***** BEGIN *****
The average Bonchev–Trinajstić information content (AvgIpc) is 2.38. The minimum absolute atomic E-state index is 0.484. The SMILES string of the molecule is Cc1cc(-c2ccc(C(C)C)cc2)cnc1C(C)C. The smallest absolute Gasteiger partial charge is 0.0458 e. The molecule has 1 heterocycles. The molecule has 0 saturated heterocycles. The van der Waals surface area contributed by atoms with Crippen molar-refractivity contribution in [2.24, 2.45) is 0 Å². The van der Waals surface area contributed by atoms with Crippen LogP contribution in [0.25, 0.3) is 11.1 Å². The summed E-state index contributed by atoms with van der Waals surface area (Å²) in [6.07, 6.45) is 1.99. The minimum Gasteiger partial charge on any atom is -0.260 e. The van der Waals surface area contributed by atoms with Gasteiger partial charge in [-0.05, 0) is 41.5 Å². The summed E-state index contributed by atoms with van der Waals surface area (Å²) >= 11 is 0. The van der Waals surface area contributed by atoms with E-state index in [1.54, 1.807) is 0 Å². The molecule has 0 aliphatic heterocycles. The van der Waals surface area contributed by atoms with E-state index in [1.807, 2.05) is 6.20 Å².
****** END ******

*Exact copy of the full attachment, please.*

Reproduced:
The average Bonchev–Trinajstić information content (AvgIpc) is 2.38. The minimum absolute atomic E-state index is 0.484. The SMILES string of the molecule is Cc1cc(-c2ccc(C(C)C)cc2)cnc1C(C)C. The smallest absolute Gasteiger partial charge is 0.0458 e. The molecule has 1 heterocycles. The molecule has 0 saturated heterocycles. The van der Waals surface area contributed by atoms with Crippen molar-refractivity contribution in [2.24, 2.45) is 0 Å². The van der Waals surface area contributed by atoms with Crippen LogP contribution in [0.25, 0.3) is 11.1 Å². The summed E-state index contributed by atoms with van der Waals surface area (Å²) in [6.07, 6.45) is 1.99. The minimum Gasteiger partial charge on any atom is -0.260 e. The van der Waals surface area contributed by atoms with Gasteiger partial charge in [-0.05, 0) is 41.5 Å². The summed E-state index contributed by atoms with van der Waals surface area (Å²) >= 11 is 0. The van der Waals surface area contributed by atoms with E-state index in [1.54, 1.807) is 0 Å². The molecule has 0 aliphatic heterocycles. The van der Waals surface area contributed by atoms with E-state index in [1.807, 2.05) is 6.20 Å².